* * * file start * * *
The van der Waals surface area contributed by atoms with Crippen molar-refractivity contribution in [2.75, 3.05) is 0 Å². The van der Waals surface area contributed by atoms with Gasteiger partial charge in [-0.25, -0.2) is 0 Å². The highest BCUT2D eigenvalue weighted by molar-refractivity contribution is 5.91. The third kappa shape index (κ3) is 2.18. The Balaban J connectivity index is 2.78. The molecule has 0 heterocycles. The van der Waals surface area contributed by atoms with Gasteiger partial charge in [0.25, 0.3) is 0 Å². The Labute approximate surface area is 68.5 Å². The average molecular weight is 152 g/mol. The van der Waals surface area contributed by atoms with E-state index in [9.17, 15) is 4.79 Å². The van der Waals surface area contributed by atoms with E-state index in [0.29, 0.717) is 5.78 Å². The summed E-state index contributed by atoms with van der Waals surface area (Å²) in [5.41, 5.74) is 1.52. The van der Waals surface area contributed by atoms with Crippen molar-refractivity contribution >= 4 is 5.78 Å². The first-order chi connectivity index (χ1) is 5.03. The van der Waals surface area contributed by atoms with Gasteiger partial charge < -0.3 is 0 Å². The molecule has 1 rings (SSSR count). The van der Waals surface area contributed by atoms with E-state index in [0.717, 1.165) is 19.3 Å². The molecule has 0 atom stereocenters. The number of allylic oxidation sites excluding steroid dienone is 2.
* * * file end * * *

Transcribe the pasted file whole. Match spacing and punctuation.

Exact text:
The van der Waals surface area contributed by atoms with Crippen molar-refractivity contribution in [2.75, 3.05) is 0 Å². The van der Waals surface area contributed by atoms with Gasteiger partial charge in [-0.25, -0.2) is 0 Å². The highest BCUT2D eigenvalue weighted by molar-refractivity contribution is 5.91. The third kappa shape index (κ3) is 2.18. The Balaban J connectivity index is 2.78. The molecule has 0 heterocycles. The van der Waals surface area contributed by atoms with Gasteiger partial charge in [0.25, 0.3) is 0 Å². The Labute approximate surface area is 68.5 Å². The average molecular weight is 152 g/mol. The van der Waals surface area contributed by atoms with E-state index in [9.17, 15) is 4.79 Å². The van der Waals surface area contributed by atoms with E-state index in [0.29, 0.717) is 5.78 Å². The summed E-state index contributed by atoms with van der Waals surface area (Å²) in [5.41, 5.74) is 1.52. The van der Waals surface area contributed by atoms with Crippen molar-refractivity contribution >= 4 is 5.78 Å². The first-order chi connectivity index (χ1) is 5.03. The van der Waals surface area contributed by atoms with Gasteiger partial charge < -0.3 is 0 Å². The molecule has 1 rings (SSSR count). The van der Waals surface area contributed by atoms with E-state index in [0.717, 1.165) is 19.3 Å². The molecule has 0 atom stereocenters. The number of allylic oxidation sites excluding steroid dienone is 2.